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Nuclear Monitor Issue: 

While many look to France and Finland for the first signs of a possible nuclear renaissance, few are aware of the push forward, the nuclear industry and lobby are trying to make in Central Europe.

(608.5597) WISE Czech Republic
(April 16, 2004) - At present, discussions are going on about new reactors in the Czech Republic, Slovakia, Romania, Bulgaria and Slovenia/Croatia. Lifetime extensions for existing reactors is already beyond debate in all the above mentioned countries including Hungary.

In the coming months, we plan to establish an overview of developments in each of these countries and investigate what roles the nuclear industry, national governments and Europe play. One interesting question is whether the German nuclear phase-out is driving nuclear energy producers eastward. On this occasion, we shed some light on developments in Slovakia.

Nuclear power in Slovakia
The state owned A1 reactor near the village of Jaslovske Bohunice was closed down in 1977 after a series of accidents and is to be decommissioned. Block V1's two older VVER 440/230 type reactors are currently operating under an agreement with the EU that they will be closed down in 2006 and 2008 respectively. The two reactors in the V2 block (both of the newer VVER 440/213 type) are regularly upgraded since three years ago. Near the village of Mochovce, Slovakia has two functioning VVER 440/213 reactors with an upgraded Siemens operating system, that went on-line after heavy resistance in 1998 and 1999.

All operating reactors are owned by the state-owned, but soon to be privatized, electricity generation company Slovenske Elektrarne (SE). At present, the Slovak Industry Minister Rusko states clearly that the successful bidder will have to buy SE in its entirety, including its nuclear capacity. Two contenders, the Russia's state-owned RAO-UES and state-owned Czech company CEZ, have expressed clear interest in the entire package.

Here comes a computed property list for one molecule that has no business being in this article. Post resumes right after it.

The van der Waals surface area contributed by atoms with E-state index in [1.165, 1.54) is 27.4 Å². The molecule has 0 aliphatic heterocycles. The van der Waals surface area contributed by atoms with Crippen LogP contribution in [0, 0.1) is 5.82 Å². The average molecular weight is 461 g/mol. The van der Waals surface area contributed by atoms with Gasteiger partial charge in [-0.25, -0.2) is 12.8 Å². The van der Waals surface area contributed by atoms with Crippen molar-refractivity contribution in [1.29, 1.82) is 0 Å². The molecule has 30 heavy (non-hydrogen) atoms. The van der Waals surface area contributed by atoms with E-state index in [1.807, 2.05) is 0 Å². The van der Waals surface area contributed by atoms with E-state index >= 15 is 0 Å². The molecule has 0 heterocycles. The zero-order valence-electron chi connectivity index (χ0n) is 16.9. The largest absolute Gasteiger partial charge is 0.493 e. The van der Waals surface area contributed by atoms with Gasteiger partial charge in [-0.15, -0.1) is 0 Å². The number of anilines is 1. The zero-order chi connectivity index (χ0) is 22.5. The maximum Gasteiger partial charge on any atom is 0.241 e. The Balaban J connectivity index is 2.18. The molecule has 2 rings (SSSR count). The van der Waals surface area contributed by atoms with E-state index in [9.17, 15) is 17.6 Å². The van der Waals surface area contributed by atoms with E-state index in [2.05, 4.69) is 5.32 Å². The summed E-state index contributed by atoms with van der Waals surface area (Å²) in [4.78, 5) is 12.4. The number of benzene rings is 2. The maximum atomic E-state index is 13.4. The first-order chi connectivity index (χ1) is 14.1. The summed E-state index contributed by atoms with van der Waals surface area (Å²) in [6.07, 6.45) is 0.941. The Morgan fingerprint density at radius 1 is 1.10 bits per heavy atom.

Rusko subsequently offered other possible contenders the opportunity of upgrading their bids to include also the nuclear part of SE and contenders now also include Germany's E.On and the UK's International Power, although CEZ remains the front runner. This is partly based on the fact that CEZ knows the structure of SE very well (SE and CEZ were formerly one company), and has experience with all types of reactors in Slovakia. It is however possible that CEZ will decide to share part of SE operations with one of the other contenders, most likely RAO-UES.

Another condition Minister Rusko attached to the sale is the completion the blocks 3 and 4 at Mochovce, where building activity was stopped several years ago although the blocks are roughly 50% complete. As far as the IAEA is concerned, both VVER 440/213 reactors blocks still count as "under construction", but after political pressure, mainly from neighboring Austria, the prospect of the completion of these two blocks seemed extremely weak. Unfortunately, the tide now appears to be reversing. CEZ and RAO-UES have already reacted positively to Rusko's demand but so far the other contenders have made no official comments. An estimated 70 Billion-Slovak Crown (around Euro 1,7 billion or US$ 2.1 billion) would be required for the completion of these two blocks.

Gradual upgrading of Bohunice V2 started some three years ago and both blocks are, for the time being, scheduled to operate until 2024 and 2025. Observers in the country expect a further lifetime extension of 10 years, however.

According to former Greenpeace campaigner Lubica Trubiniova, Slovakia currently produces around 13% overcapacity, which is exported to neighboring countries with the exception of Austria with which no interconnection exists. It seems to be clear that two more blocks in Mochovce would increase Slovakia's overcapacity and therefore its position on the export market.

Discussions on V1